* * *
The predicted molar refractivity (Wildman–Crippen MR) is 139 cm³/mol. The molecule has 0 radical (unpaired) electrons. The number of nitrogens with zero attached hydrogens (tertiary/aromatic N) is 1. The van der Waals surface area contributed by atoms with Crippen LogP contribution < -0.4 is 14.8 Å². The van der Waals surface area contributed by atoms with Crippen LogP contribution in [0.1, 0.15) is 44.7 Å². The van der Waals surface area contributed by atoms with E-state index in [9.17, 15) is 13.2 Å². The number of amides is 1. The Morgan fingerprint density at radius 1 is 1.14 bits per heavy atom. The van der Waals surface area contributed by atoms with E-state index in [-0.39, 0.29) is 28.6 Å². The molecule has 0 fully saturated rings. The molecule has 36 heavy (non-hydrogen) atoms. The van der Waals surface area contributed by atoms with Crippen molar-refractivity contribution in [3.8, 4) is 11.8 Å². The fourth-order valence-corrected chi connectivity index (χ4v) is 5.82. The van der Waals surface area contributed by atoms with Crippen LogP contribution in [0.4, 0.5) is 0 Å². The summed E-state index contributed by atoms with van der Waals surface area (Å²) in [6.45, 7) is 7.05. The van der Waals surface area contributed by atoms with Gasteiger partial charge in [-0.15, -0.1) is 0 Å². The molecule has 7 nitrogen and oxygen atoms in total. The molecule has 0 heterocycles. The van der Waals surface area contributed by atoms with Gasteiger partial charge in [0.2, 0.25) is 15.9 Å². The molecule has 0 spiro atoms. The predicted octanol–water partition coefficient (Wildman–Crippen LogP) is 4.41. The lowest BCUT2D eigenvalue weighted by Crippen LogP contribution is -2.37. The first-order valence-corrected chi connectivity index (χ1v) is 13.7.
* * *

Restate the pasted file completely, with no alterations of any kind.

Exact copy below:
The predicted molar refractivity (Wildman–Crippen MR) is 139 cm³/mol. The molecule has 0 radical (unpaired) electrons. The number of nitrogens with zero attached hydrogens (tertiary/aromatic N) is 1. The van der Waals surface area contributed by atoms with Crippen LogP contribution < -0.4 is 14.8 Å². The van der Waals surface area contributed by atoms with Crippen LogP contribution in [0.1, 0.15) is 44.7 Å². The van der Waals surface area contributed by atoms with E-state index in [9.17, 15) is 13.2 Å². The number of amides is 1. The Morgan fingerprint density at radius 1 is 1.14 bits per heavy atom. The van der Waals surface area contributed by atoms with E-state index in [-0.39, 0.29) is 28.6 Å². The molecule has 0 fully saturated rings. The molecule has 36 heavy (non-hydrogen) atoms. The van der Waals surface area contributed by atoms with Crippen molar-refractivity contribution in [3.8, 4) is 11.8 Å². The fourth-order valence-corrected chi connectivity index (χ4v) is 5.82. The van der Waals surface area contributed by atoms with Crippen LogP contribution in [0.4, 0.5) is 0 Å². The summed E-state index contributed by atoms with van der Waals surface area (Å²) in [6.45, 7) is 7.05. The van der Waals surface area contributed by atoms with Gasteiger partial charge in [-0.15, -0.1) is 0 Å². The molecule has 7 nitrogen and oxygen atoms in total. The molecule has 0 heterocycles. The van der Waals surface area contributed by atoms with Gasteiger partial charge in [0.2, 0.25) is 15.9 Å². The molecule has 0 spiro atoms. The predicted octanol–water partition coefficient (Wildman–Crippen LogP) is 4.41. The lowest BCUT2D eigenvalue weighted by Crippen LogP contribution is -2.37. The first-order valence-corrected chi connectivity index (χ1v) is 13.7.